March 6, 2011 Posted by | Cultural, Eating Out, Florida, Food, Living Conditions, Pensacola | 1 Comment

A Change in the Weather

Today my Mom and I went shopping, tough work in a soggy, sultry heat. She was game, though, and shopped ’till she dropped, or at least until time to pick up AdventureMan to head for lunch at the Marina Oyster Barn. We’ve taken Mom there before, and today, that was just where she wanted to eat. Oyster stew. Hush puppies. Grilled tuna sandwiches. A slice of key lime pie to go – oh yummm.

As we entered the Marina Oyster Barn it was 77 degrees F. An hour later, as we left, it was 55 degrees F and it was starting to rain. This was not unexpected, but the sheer drama of the one hour, 22 degree drop made our jaws drop.

We dropped Mom off at home and hurried off to finish some errands before the big storm hit, but we were too late – just as we left the store with the 2 pounds of Jordanian dates for Mom, the squall hit full force, and we were soaked in the ten feet it took us to get to the car.

I’m happy though. I love the cooler temperatures, I love a chance to wear some of my more wintery clothing, and I love love love not having to use the air conditioning. 🙂

November 30, 2010 Posted by | Adventure, Eating Out, ExPat Life, Family Issues, Florida, Food, Living Conditions, Local Lore, Pensacola, Shopping, Weather | Leave a comment

Noon 28 August 2012, and Isaac Becomes a Hurricane

We’ve had some squalls, wind and rain, but at noon the skies are blue with some clouds, the wind has dropped, and we decide to see how things look. Many are closed and boarded up, few are open. Our favorite lunch spot is open:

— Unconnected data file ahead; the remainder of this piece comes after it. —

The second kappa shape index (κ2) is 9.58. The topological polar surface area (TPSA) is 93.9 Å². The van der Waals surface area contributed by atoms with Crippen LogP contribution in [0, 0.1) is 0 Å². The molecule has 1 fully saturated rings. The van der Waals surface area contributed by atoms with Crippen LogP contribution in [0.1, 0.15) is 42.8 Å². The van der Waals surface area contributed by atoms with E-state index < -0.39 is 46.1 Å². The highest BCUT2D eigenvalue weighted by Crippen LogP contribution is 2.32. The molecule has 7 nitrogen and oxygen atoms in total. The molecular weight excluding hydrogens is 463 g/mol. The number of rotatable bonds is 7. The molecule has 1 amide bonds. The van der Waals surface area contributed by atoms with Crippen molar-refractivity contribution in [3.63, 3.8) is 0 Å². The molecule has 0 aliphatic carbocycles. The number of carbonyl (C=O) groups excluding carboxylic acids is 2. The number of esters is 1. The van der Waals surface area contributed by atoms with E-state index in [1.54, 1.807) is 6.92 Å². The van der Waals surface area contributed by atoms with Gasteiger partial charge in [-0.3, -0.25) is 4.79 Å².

The sun is shining, but it is weird:

As we are eating, we learn that Isaac has now been declared a hurricane. We decide not to drive over the two bridges to the beach, but we take a look downtown and take the Bayshore Route home. The downtown marina is almost entirely empty:

The pelicans are enjoying a little surf:

Over on Bayou Texar, you can see that the water level is very high. The piers in the park have totally disappeared, and our favorite restaurant, the Oyster Barn, is underwater – oh NO!

This heron is happy to have the pier all to himself, until a local fisherman comes along and scares him away:

These people have temporarily lost their dock on the Bayou:

Now back home, the sun is hidden by the thickening clouds, rain falls in flurries and we can hear the wind whistling down our chimney. We are glued to our TV’s, keeping up with what is going on in New Orleans and Louisiana. It looks like the eye may be heading west of New Orleans, more toward New Iberia.

August 28, 2012 Posted by | Adventure, Beauty, Community, Cultural, ExPat Life, Hurricanes, Living Conditions, Local Lore, Pensacola, Weather | Leave a comment

Final Week of Mardi Gras in Pensacola

Tonight is the Grand Mardi Gras parade in Pensacola, and I thought I would go. I was even betting I could talk my daughter-in-law into going with me, but the day has dawned windy and rainy, and the forecast is 100% for thunderstorms tonight.

Of course, 100% predictions just make me laugh. It could be that there will be no storms tonight, and no rain and no wind. But I’m putting any plans on hold.

Meanwhile, everywhere you go, you see the green, purple and gold of Mardi Gras in Pensacola. Houses have Mardi Gras wreaths on their doors, and masks decorate tables and walls.

Wreaths for sale at Sam’s Club:

Wreath at the Marina Oyster Bar:

March 5, 2011 Posted by | Arts & Handicrafts, Cultural, Events, ExPat Life, Living Conditions, Pensacola, Weather | 3 Comments